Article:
Despite it being a good few years since both franchises came to an end, Twilight and The Hunger Games remain the obligatory point of reference for every new YA adaptation. A film like The Hate U Give, searing, intense and one that commands your attention, puts the escapades of Bella Swan and Katniss Everdeen in perspective – because for all the hardship those girls suffered, their pain barely scratches the surface of what Starr Carter has to endure.
Adapted from Angie Thomas’ acclaimed bestseller – a watershed moment for diversity in the YA books industry – and justly so, Thomas writes with a scalpel – The Hate U Give follows Starr, a girl born and raised in Garden Heights, a predominantly black neighbourhood in a hazily-defined part of suburban America.
By the time the movie checks in with Starr she’s successfully compartmentalised her life, splitting herself into two different versions. There’s the girl who’s authentically herself, who embraces her black identity, and the girl who’s approachable, innocuous and palatable for her majority white classmates at Williamson Prep, an upscale academy where most kids drive their own Range Rovers.
She separates her social circles, balancing her doting family with her not very woke friends and well-meaning but doltish boyfriend, Chris. Worlds collide when Starr is the sole witness to the murder of her friend Khalil by a white police officer, and it galvanises the activist within her.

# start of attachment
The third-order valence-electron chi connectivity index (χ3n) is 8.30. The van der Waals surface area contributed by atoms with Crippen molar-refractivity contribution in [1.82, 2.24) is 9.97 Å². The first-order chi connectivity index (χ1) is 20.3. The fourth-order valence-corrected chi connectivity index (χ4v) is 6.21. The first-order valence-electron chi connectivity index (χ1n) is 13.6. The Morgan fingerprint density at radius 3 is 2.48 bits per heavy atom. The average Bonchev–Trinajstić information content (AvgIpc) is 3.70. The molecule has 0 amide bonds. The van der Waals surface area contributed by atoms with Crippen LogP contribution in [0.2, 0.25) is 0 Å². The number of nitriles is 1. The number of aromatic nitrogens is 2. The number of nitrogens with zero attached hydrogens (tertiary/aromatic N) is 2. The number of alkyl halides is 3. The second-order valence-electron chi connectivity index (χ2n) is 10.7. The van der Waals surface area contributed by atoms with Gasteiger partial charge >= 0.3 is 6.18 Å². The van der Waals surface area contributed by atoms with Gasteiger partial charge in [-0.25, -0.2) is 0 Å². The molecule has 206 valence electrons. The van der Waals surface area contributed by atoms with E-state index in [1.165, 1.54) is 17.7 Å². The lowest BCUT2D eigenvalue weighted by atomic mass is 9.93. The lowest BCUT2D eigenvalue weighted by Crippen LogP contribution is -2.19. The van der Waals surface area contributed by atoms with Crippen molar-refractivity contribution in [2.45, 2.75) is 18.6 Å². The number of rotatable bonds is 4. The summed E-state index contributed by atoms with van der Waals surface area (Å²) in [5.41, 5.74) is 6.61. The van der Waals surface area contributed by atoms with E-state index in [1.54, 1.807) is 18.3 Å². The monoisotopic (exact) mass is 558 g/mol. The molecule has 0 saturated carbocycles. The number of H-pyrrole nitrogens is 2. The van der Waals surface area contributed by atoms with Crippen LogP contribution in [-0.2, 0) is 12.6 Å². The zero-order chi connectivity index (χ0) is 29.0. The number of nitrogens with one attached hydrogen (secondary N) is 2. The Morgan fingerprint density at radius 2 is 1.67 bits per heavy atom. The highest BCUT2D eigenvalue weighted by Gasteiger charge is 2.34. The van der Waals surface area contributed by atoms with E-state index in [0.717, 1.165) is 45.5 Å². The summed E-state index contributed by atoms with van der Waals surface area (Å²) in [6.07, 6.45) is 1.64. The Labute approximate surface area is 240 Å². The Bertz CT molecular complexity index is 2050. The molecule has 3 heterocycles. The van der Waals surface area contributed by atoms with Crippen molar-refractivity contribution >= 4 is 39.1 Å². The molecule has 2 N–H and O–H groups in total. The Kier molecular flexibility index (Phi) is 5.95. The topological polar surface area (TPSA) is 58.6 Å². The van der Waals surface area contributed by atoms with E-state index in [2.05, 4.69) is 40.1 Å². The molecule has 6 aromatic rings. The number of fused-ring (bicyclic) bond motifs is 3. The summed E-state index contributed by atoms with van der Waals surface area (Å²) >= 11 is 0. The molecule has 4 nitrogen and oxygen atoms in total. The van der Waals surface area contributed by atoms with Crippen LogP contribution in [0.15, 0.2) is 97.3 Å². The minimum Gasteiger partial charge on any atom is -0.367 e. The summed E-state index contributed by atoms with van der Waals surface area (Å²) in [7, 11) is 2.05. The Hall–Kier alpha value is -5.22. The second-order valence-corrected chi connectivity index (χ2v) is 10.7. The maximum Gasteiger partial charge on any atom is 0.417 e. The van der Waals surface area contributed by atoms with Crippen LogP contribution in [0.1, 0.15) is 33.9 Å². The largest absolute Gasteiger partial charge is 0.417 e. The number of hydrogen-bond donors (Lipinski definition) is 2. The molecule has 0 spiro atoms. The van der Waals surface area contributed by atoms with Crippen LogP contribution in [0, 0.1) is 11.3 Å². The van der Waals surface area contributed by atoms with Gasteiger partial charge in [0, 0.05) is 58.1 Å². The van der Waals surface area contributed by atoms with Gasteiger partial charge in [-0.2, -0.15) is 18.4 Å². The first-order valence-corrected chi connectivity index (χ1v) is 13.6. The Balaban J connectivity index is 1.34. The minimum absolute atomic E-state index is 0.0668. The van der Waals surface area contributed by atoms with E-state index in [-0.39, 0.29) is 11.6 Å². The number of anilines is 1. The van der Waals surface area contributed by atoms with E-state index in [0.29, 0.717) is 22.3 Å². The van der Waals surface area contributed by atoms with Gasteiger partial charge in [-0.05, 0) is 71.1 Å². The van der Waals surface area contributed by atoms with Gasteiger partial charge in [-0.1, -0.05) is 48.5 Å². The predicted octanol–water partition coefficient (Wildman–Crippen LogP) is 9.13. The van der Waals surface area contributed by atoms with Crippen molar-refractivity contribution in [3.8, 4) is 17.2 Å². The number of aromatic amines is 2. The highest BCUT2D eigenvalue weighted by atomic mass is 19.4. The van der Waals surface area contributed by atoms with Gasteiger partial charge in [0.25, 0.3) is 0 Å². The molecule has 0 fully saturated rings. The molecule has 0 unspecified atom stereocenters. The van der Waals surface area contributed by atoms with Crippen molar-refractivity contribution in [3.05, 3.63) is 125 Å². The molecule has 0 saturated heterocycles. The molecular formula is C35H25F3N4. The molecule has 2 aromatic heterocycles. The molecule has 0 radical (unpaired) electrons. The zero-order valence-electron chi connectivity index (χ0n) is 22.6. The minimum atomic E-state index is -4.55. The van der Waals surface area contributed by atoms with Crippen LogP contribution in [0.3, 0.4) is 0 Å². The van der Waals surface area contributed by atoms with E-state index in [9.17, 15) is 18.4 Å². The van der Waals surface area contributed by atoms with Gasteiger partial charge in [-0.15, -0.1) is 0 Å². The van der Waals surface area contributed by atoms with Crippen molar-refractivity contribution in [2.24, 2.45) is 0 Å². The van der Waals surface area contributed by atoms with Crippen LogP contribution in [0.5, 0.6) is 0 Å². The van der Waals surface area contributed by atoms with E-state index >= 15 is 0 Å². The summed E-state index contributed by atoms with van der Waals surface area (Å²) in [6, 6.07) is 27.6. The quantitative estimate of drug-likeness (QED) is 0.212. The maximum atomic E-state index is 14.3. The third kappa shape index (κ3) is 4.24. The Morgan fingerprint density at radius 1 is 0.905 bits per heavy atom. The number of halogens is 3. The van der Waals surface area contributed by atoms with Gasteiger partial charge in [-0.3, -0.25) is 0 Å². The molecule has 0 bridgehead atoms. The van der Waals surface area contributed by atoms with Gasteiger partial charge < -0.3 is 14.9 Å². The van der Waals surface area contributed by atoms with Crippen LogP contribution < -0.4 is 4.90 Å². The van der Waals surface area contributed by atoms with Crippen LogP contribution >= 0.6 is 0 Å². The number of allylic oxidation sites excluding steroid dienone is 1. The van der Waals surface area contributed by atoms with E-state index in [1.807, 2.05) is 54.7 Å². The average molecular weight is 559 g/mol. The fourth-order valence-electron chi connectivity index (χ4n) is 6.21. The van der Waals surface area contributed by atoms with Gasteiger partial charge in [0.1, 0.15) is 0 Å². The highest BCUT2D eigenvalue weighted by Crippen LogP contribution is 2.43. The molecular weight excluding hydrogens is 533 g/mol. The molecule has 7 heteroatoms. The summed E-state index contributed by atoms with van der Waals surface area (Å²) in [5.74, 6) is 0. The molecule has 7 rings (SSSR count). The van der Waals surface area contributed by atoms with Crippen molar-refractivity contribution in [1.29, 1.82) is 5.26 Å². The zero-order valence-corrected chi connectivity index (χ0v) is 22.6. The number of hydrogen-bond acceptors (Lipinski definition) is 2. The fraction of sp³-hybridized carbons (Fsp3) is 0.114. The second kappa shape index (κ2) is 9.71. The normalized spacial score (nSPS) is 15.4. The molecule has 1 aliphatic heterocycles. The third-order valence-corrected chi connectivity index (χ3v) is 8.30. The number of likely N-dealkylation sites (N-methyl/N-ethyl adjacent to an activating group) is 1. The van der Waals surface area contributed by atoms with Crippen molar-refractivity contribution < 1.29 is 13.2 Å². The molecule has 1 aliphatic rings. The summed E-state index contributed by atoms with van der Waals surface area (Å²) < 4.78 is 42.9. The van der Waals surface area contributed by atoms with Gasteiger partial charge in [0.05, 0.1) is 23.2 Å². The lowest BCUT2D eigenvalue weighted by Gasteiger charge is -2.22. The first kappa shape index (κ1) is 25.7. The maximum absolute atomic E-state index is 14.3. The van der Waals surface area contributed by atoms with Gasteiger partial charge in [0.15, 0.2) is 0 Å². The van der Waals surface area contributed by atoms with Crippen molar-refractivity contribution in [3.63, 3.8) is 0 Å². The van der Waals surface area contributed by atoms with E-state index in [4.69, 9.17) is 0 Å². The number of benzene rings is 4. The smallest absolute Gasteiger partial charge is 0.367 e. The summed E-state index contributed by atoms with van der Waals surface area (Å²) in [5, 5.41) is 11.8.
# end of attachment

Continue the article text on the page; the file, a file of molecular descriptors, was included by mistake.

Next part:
Amandla Stenberg’s performance here is nothing short of sensational – it’s an impassioned, layered calling card for an actor whose talents deserve to better utilised. As Starr, the rage within her grows until it reaches boiling point; Stenberg lets us see every moment of anguish, of sorrow. Frankly, it’s Oscar-worthy, and it’s a pity that the historic aversion to YA films will likely discount her exceptional work.
Stenberg is not the only star who makes the material sing. Director George Tillman Jr. has assembled an enviable cluster of actors to bring Thomas’ characters to life. As Starr’s parents, Regina Hall and Russell Hornsby have arguably some of the biggest heavy-lifting here and they soar. Hornsby in particular radiates the charm and authority a patriarch and pillar of the community like his character needs to possess.
Likewise, Anthony Mackie plays solidly against type as a local kingpin, his charisma as Falcon replaced with a slippery malice; Riverdale’s KJ Apa, Christopher Plummered into the film at the last minute, effortlessly sells Chris’ dorky ignorance.
There are some moments that do detract from the power of the material, unfortunately. Tillman Jr.’s direction is too clumsy for The Hate U Give to achieve greatness, his way of commemorating Khalil verging on mawkish when the film should be at its strongest.
Similarly, stylistic choices like casting scenes set at and around Williamson in a terminally icy-blue, clinical filter to clash with the warm honey glow of Garden Heights feel heavy-handed, and one particular scene during the climax is very out of keeping with the rest of the film, to the point where it disrupts the flow at such a crucial moment.
That being said, The Hate U Give gets so close to perfection; it’s a YA adaptation so packed to the gunwales with feeling and emotion and real, wonderful people you fall for that it makes up for every anaemic Hunger Games knock-off. Hats off to everyone involved as Angie Thomas’ novel has translated into a gripping piece of filmmaking – this is the kind of stuff that should be mandatory viewing in schools.
The Hate U Give is in UK cinemas now.